Fun to think about all the books I’ve enjoyed over the years.

Barb Best May 24, 2012 at 10:20 AM

Great question! The Moviegoer by Walker Percy or The Great Gatsby.

pat in o.c. May 24, 2012 at 7:35 AM

Anything by John Steinbeck, Tortilla Flats & Of Mice & Men in particular,
Bless Me Ultima,
Living Up The Street by Gary Soto (I love his work),
The Hiding Place (Corrie tenBoom),
Night Eli Wiesel,
Little House on The Prairie series,
Robinson Crusoe (any of the lovely old illustrated series of classics),

Gretchen May 23, 2012 at 11:08 AM

Entire family is reading Dicken’s Tale of Two Cities now, then we will watch the 1935 Selznik film which is equally brilliant.
“It was the best of times, it was the worst of times” is one of best opening sentences ever – and amazingly apropos today.

Also Fahrenheit 451 is a high school “must read” which still has resonance.

In high school I personally loved Catch-22, Portrait of an Artist as a Young Man, Crime and Punishment, and Animal Farm.

Lian May 23, 2012 at 8:57 AM


Doesn’t have to be a classic! But it’s interesting to me that so many people have gravitated to the classics.

I would add Raymond Carver’s “Where I’m Calling From” onto my list. Ditto Richard Ford’s The Sportswriter. And The Company of Women by Mary Gordan.

Bill, yes to Lord of the Flies, Great Gatsby, Grapes of Wrath for my boys. Kids are still reading the same stuff!

Shary May 23, 2012 at 8:38 AM

I’ve just started reading Anne of Green Gables again and I’m hoping that it will be as delightful as it was when I was nine. I also loved The Little Princess at that age.

I read Catcher in the Rye as a teenager and loved it, but when I read it again last year for my book club, I was disappointed, so maybe that one was situational for me.

Teresa Smith May 23, 2012 at 8:20 AM

Well, have to admit I am not a fan of the classics; however, I do listen to a Classic Tales podcast at night and it helps put me right to sleep. Maybe it’s just the reader’s soothing voice that does it. Been working on listening to Tom Sawyer for weeks. With that being said, my picks are a little more current.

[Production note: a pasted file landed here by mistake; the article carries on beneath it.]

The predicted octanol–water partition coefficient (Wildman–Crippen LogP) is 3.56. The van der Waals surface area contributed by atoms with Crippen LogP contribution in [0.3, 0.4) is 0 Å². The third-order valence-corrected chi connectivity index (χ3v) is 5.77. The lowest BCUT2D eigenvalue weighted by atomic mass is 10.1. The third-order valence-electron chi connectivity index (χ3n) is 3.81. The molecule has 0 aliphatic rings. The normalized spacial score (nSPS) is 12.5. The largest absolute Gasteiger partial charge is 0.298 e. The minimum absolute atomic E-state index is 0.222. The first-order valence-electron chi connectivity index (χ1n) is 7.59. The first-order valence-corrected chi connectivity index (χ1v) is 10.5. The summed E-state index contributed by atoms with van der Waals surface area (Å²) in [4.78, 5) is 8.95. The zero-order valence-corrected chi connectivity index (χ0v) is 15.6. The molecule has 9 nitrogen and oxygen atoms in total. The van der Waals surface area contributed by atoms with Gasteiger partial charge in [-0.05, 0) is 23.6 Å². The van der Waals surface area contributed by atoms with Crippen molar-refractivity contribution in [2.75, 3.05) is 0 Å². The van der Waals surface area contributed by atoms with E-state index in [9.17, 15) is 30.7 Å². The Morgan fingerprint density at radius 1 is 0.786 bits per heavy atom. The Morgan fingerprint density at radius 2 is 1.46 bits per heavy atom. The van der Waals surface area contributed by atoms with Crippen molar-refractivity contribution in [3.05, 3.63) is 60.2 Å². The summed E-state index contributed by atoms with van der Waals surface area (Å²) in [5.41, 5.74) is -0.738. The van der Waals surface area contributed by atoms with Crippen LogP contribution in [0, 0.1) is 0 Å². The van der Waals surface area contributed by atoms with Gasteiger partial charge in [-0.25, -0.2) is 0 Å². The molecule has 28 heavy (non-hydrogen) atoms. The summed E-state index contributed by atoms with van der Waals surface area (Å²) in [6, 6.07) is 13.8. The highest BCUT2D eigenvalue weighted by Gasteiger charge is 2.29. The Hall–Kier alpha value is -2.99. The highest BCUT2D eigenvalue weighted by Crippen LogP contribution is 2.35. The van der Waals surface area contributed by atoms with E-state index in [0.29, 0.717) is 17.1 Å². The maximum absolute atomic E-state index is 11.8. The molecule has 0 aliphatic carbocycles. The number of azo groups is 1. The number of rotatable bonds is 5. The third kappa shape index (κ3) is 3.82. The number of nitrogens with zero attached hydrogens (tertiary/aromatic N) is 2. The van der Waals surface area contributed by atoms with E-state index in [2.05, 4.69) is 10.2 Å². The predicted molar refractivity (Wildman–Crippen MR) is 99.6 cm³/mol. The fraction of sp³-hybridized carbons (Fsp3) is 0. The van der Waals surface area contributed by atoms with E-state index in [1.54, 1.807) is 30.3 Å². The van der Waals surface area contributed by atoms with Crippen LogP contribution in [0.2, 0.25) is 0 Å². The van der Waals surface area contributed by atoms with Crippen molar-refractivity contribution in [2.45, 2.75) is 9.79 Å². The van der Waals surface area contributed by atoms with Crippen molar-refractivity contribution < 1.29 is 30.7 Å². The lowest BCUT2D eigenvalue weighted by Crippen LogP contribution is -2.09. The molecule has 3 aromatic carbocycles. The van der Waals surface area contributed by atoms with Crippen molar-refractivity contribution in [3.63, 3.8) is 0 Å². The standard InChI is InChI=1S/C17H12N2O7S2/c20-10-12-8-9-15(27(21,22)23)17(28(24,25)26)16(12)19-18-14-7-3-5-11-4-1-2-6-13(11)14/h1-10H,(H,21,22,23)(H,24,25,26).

Heart Shaped Box by Joe Hill (Stephen King’s son)
Sharp Objects by Gillian Flynn (her third book coming out this summer)

For fans of the classics, I recently read a book that was set in the future and kind of along the lines of The Scarlet Letter. When She Woke by Hiliary Jordan. Individuals are punished for crimes by ‘chroming’ their skin color making them outcasts of society. The main character in the book skin is colored red due to an adulterous relationship that resulted in her having an abortion.

Anybody else have some current favorites they would like to reread for the first time?

William J. May 23, 2012 at 8:05 AM

I am addicted to this question and have turned it into a to be read list. There are just so many. I am guessing that your boys have already read Lord of The Flies and Moby Dick so I will go will the following:

The Thirty-Nine Steps – John Bucahn

The Count of Monte Cristo – Alexandre Dumas

The Book of Laughter and Forgetting – Milan Kundera

The Thirty-Nine Steps – John Bucahn

Catch 22 -Joseph Heller

That is enough for now. As soon as I finish Phillip Margolin’s Capitol Murder I am moving on the above list. I have original first editions of To Kill A Mockingbird and They Were Expendable (my cousin is mentioned in it) so may start with those.